Submission on Ukraine's energy resources - English

The Forgotten Potential of Ukraine’s Energy Reserves

By Andreas Umland27.10.2020Europe, Media

Over the last years, the issue of future European energy supply has an increasingly geopolitical and securitized topic. It has become more and more linked to the question of competing gas transportation routes, and continuously tense Ukrainian-Russian relations. From: Anatoliy Amelin, Andrian Prokip and Andreas Umland.

Waving flag of Ukranie, Shutterstock

In late 2019, Kyiv concluded – as a result of, among others, fresh US sanctions against Russia’s off-shore pipeline projects – a new and beneficial transit agreement with Moscow for the transfer of Siberian gas to the EU. The 5-year deal is currently securing continued use of a part of Ukraine’s large gas transportation system. As long as Gazprom’s Nord Stream II pipeline through the Baltic Sea does not go online, the Ukrainian gas transportation system will have some prospect, use and income.

The well-known confrontations and negotiations concerning different routes of Russian gas supply to the EU, however, also served as distractions from the potential of Ukraine’s own gas and oil reserves as well as her storage facilities. The considerable Ukrainian domestic natural resources in the energy sphere remain until today underexplored or/and underused. This is in spite of the fact that their better use could spur economic growth not only in the energy sector, but also in other industries of the country.

If one counts the gas reserves in the Asian part of Russia as being outside Europe, then Ukraine holds today the second biggest known European gas reserves. As of late 2019, the by then explored Ukrainian repositories contained 1.09 trillion cubic meters of natural gas. This is a deposit that is, within Europe, only next to Norway’s known resources of 1.53 trillion cubic metres.

Yet, Ukraine’s enormous reserves of energy remain so far largely untapped. Ukraine has, until now, an only low rate of annual reserves’ usage of about 2 percent. Moreover, more active than hitherto exploration of yet undiscovered gas fields might further increase the overall volume of Ukraine’s deposits – perhaps even significantly so.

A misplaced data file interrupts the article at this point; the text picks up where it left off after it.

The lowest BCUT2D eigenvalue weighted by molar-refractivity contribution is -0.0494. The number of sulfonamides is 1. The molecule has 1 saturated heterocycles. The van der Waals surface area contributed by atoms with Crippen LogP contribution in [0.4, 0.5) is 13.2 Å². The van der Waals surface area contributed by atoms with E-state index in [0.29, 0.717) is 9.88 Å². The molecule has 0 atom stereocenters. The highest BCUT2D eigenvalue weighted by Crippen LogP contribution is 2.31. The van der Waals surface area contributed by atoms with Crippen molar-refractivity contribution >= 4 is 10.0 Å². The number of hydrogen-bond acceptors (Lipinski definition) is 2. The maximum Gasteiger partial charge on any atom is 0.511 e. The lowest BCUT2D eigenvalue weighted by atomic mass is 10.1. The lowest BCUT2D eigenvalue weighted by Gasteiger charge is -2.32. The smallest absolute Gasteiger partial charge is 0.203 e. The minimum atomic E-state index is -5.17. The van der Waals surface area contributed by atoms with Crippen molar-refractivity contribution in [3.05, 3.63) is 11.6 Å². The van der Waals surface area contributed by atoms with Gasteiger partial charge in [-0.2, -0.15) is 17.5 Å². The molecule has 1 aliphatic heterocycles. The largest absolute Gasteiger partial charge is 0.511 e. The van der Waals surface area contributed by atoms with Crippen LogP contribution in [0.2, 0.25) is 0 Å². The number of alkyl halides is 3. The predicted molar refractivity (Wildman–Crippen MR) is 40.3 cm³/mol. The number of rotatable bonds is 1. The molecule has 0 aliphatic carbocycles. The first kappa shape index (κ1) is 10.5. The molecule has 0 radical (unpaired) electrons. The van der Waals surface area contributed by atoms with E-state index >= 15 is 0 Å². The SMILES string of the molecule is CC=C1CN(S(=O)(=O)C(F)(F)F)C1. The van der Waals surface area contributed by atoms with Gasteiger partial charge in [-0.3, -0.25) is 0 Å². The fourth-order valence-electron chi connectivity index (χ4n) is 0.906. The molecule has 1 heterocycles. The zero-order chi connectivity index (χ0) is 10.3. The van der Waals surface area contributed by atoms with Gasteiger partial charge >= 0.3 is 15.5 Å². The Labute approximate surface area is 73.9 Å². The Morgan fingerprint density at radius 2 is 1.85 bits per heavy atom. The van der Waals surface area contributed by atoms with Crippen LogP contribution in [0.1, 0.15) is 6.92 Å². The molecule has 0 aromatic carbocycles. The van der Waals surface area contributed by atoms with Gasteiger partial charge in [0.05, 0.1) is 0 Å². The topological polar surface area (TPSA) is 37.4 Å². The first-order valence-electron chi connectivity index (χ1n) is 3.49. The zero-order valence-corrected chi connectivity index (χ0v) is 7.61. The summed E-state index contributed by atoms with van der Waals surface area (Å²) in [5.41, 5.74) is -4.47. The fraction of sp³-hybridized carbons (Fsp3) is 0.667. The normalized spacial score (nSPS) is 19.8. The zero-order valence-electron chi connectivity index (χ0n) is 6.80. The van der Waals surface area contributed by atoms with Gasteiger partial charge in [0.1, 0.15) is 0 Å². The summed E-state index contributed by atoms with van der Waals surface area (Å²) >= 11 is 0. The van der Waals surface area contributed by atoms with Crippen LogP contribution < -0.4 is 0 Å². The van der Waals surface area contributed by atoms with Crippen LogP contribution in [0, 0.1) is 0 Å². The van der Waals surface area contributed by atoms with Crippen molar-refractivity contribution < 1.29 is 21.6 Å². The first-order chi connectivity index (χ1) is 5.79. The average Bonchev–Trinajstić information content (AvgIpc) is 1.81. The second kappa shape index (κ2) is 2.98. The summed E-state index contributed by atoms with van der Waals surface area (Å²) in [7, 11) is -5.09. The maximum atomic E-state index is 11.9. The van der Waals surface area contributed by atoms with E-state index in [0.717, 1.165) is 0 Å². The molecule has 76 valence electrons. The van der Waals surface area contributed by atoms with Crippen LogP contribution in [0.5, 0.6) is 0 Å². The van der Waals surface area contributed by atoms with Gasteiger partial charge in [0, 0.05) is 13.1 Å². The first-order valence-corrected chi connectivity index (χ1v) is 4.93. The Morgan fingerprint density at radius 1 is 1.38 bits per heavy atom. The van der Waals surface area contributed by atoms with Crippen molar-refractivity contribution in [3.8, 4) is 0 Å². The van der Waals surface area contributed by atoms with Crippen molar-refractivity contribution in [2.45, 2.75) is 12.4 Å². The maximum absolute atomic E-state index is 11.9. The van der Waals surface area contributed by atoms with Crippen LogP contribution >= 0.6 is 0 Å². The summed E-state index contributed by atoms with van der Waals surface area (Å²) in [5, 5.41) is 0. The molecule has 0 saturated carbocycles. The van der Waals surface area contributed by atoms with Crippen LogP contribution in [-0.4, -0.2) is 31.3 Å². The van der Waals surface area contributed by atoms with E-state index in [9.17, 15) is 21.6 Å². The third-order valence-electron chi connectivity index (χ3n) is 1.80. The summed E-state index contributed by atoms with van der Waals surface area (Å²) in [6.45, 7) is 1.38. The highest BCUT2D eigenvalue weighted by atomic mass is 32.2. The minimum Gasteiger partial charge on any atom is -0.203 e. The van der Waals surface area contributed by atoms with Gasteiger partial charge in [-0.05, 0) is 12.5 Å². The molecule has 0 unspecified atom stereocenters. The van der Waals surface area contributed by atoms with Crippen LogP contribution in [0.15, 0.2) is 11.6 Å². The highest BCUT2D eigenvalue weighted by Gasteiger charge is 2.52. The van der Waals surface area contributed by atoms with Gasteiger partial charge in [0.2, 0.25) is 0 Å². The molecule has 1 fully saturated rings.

In spite of this hopeful situation, Ukraine still depends on substantial gas imports. When the USSR started large-scale gas extraction in Western Siberia in the 1970s, much of the relevant expertise and capacity in the sector of Soviet gas exploration and production were transferred from the Ukrainian to the Russian Soviet republic (and also some other East European states). As a result, Ukraine’s remaining gas resources have remained insufficiently developed, largely underused and partly unexplored.

Until recently, Ukraine’s total average annual consumption amounted to ca. 32 billion cubic meters (bcm). Of this entire yearly need, approximately 10 bcm have been year-by-year covered by imports. A juxtaposition of these amounts with the above-mentioned numbers suggests the possibility of a revolutionary future for Ukraine’s gas sector and energy consumption.

Resolute development of the already explored and accessible Ukrainian resources could result in a substantial boost of Ukrainian gas production. This could not only enable the country to fully cover its domestic gas needs and make the country energy-wise largely self-sufficient. It could, in a best-case scenario, even allow Ukraine to start exporting a certain amount of gas to or/and via neighboring European states. This is all the more so as there is, with Ukraine’s huge gas transportation system, already the necessary infrastructure in place to bring large amounts of gas to the EU.

The EU will, according to some estimates, in 2030 import around 90 percent of the gas it consumes. Thus, Brussels will, during the next decade, be more and more eager to diversify the origins and routes of European gas supply. In such a context, even smaller already active or potential future exporters like Ukraine can become of interest to Brussels. Their deliveries would lower EU dependency on the large players in the field, and would strengthen the European negotiating position.

According to an assessment study of the Ukrainian Institute for the Future, a transformation of Ukraine into a self-sufficient energy consumer and potential exporter would require a number of investments amounting to altogether about US$19.5 billion. Approximately US$3.5 billion are needed for developing gas fields and building pipelines. Circa US$14 billion would have to be invested into oil extraction. An additional US$2 billion would have to go into oil refining.

The overall investment quantity needed to achieve the aim of full energy independence constitutes a considerable amount against the background of Ukraine’s relatively small state budget and GDP. This sum, nevertheless, only equals the approximate costs for current Ukrainian energy imports over the span of two to three years. Thus, even such a relatively high total would amortize itself relatively quickly.